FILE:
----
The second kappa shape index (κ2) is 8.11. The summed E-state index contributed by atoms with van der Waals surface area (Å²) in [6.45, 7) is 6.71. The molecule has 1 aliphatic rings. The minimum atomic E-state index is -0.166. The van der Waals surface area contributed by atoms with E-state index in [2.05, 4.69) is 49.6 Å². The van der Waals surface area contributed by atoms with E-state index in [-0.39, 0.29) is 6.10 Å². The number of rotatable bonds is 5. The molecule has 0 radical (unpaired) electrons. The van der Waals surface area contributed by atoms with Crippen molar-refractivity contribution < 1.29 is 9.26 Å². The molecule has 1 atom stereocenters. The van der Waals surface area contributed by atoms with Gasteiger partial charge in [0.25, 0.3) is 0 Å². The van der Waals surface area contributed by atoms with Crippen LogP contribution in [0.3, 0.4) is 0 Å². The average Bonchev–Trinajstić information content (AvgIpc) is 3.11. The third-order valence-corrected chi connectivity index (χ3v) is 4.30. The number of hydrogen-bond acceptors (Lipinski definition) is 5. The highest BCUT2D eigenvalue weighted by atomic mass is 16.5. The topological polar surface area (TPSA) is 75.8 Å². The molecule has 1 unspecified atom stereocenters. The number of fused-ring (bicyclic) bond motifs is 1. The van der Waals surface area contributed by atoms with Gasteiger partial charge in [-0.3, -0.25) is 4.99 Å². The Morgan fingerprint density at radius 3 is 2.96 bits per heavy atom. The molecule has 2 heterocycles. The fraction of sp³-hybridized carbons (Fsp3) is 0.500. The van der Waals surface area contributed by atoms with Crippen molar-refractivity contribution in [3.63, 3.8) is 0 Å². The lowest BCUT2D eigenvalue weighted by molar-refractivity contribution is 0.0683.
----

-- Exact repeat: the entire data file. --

The second kappa shape index (κ2) is 8.11. The summed E-state index contributed by atoms with van der Waals surface area (Å²) in [6.45, 7) is 6.71. The molecule has 1 aliphatic rings. The minimum atomic E-state index is -0.166. The van der Waals surface area contributed by atoms with E-state index in [2.05, 4.69) is 49.6 Å². The van der Waals surface area contributed by atoms with E-state index in [-0.39, 0.29) is 6.10 Å². The number of rotatable bonds is 5. The molecule has 0 radical (unpaired) electrons. The van der Waals surface area contributed by atoms with Crippen molar-refractivity contribution < 1.29 is 9.26 Å². The molecule has 1 atom stereocenters. The van der Waals surface area contributed by atoms with Gasteiger partial charge in [0.25, 0.3) is 0 Å². The van der Waals surface area contributed by atoms with Crippen LogP contribution in [0.3, 0.4) is 0 Å². The average Bonchev–Trinajstić information content (AvgIpc) is 3.11. The third-order valence-corrected chi connectivity index (χ3v) is 4.30. The number of hydrogen-bond acceptors (Lipinski definition) is 5. The highest BCUT2D eigenvalue weighted by atomic mass is 16.5. The topological polar surface area (TPSA) is 75.8 Å². The molecule has 1 unspecified atom stereocenters. The number of fused-ring (bicyclic) bond motifs is 1. The van der Waals surface area contributed by atoms with Gasteiger partial charge in [-0.3, -0.25) is 4.99 Å². The Morgan fingerprint density at radius 3 is 2.96 bits per heavy atom. The molecule has 2 heterocycles. The fraction of sp³-hybridized carbons (Fsp3) is 0.500. The van der Waals surface area contributed by atoms with Crippen molar-refractivity contribution in [3.63, 3.8) is 0 Å². The lowest BCUT2D eigenvalue weighted by molar-refractivity contribution is 0.0683.